Incident Response, Malware, TDR

Is the era of anti-virus over?


The success of advanced malware like Flame and Shamoon has caused some security observers to declare that the era of anti-virus has come to an end.

While this is a bit of an exaggeration, it's important to consider how the strategy of anti-virus and other security solutions fits into the overall threat landscape.

There are a variety of different groups trying to break into computer networks today. Some of them are extremely sophisticated, while others barely understand how to use a command-line interface. Some have monetary and political motives, while others just do it for the “lulz.”

Each group presents a unique threat to the network environment, and there are different ways of responding to each. Tools like anti-virus have their purpose, but they can't address every problem.

The basics

Let's first talk about unsophisticated attackers. The surprising thing is that enterprise networks fall victim to not-so-advanced attacks all the time. The "2012 Verizon Data Breach Investigations Report" indicated that 96 percent of the attacks the company investigated were not highly difficult, and 97 percent were avoidable through simple or intermediate controls. Many of these attacks are launched through the guessing or stealing of access credentials, or with the use of tools that can be readily downloaded from the internet.

We can usually expect commercial security products, such as anti-virus and intrusion prevention systems (IPS), to detect and block simple attacks like these. Coupled with good vulnerability auditing and patching practices, a network should be fairly well protected against this class of attacker. Unfortunately, security teams often do not have the budget or reach that they need to consistently enforce these basic controls.

Additionally, if attackers want to evade commercial security solutions, they can do so by investing time into discovering new vulnerabilities, or buying them on the black market. They also build workshops in which they test new malware and exploits against popular security products until they can successfully evade detection. And the security industry typically is in the dark about these new attack techniques until someone discovers them being used in the wild.

For years people have been relying on a “safety in numbers” strategy for dealing with this sort of new attack technique. In the beginning, these assaults are undetectable, but security vendors have vast threat intelligence and honeypot networks that are designed to collect samples associated with broadly targeted attacks as they spread through the internet.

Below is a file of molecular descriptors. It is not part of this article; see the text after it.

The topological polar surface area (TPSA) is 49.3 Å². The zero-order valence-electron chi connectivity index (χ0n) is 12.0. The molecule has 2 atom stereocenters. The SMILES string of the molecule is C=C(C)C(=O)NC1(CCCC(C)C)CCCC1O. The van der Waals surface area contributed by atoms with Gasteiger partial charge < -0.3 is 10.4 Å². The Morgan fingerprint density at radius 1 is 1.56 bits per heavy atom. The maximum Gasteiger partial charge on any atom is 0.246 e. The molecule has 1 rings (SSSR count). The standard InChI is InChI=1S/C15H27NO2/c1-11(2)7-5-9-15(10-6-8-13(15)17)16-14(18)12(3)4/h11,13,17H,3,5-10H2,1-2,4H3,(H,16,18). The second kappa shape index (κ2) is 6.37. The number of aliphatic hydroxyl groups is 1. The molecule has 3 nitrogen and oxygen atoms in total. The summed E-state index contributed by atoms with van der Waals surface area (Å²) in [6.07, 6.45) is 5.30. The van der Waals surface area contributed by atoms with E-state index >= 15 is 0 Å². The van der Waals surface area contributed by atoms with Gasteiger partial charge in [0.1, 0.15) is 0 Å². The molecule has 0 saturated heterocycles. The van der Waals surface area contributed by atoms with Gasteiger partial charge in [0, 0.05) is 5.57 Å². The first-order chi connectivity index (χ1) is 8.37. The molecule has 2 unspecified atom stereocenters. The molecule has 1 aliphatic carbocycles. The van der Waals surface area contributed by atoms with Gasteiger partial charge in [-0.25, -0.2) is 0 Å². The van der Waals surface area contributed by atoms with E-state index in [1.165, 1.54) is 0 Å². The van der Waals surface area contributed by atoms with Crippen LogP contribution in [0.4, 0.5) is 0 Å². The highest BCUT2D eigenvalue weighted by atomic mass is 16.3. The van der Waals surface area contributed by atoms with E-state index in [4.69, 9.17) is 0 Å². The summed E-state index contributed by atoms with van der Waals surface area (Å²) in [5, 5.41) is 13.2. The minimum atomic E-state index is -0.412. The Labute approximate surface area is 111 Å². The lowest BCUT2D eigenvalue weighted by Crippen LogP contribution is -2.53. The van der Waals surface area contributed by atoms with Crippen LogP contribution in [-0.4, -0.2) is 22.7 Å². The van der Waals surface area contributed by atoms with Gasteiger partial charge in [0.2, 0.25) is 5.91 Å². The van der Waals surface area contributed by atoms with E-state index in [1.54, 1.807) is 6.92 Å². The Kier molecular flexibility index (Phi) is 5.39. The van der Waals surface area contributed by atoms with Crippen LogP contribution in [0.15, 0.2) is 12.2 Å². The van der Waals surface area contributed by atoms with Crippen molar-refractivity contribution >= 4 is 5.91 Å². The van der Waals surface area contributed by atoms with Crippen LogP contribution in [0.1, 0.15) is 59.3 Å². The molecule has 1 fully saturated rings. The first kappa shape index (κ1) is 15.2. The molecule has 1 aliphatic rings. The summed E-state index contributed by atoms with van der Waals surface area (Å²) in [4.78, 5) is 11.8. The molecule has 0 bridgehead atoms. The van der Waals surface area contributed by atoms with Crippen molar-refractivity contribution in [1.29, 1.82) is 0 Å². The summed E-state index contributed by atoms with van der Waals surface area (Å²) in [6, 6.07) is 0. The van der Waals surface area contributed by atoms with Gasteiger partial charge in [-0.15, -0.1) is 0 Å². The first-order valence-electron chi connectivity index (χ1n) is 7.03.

Once the samples are detected, signatures get released for IPS and anti-virus software. As long as your organization wasn't hit early in the lifecycle of a particular threat, those signatures should protect you.

Sophisticated, targeted attacks

This “safety in numbers” strategy breaks down when adversaries are careful to only use these new techniques in highly targeted attacks. In that case, samples from the attacks are much less likely to be picked up by the security industry.

Serious, state-sponsored attacks that are associated with malware like Flame, as well as the advanced persistent threat, fit this mold. These attacks often involve undisclosed vulnerabilities, malware that evades commercial security products, and a level of targeting that prevents them from showing up on the security industry's radar screen for a very long time. 

A recent study by Symantec researchers discovered 18 undisclosed security vulnerabilities that were used to target computer networks in the wild for up to 30 months before they were discovered, with an average window of 312 days.

This kind of evidence is challenging the assumption that we can rely entirely on intelligence about known threats and vulnerabilities to protect ourselves. So what else should we be doing to close this gap?

New strategies

First, we need to recognize that there is no silver bullet. There is no technology that companies can put in place on their networks that will automatically prevent successful compromises by sophisticated, targeted attackers. On the other hand, the situation is not hopeless. It is possible to detect sophisticated attacks by focusing on the various behaviors that attackers engage in on the network at each stage of the attack, from the initial reconnaissance, to exploitation, all the way through to exfiltration of stolen data.

It is going to take human analysts to recognize the subtle and often unpredictable patterns of evidence that sophisticated attacks leave behind. Therefore, the best strategies are going to focus on arming incident responders with the tools that they need to monitor their environments and actively hunt for active attack activity.

Although basic controls like anti-virus will always have a place in the security arsenal, they are not up to the task of defending networks against sophisticated, targeted attacks. Companies must be vigilant in maintaining the foundations of their security infrastructure, while also equipping their in-house security professionals to take a more proactive stance against increasingly sophisticated Internet threats.

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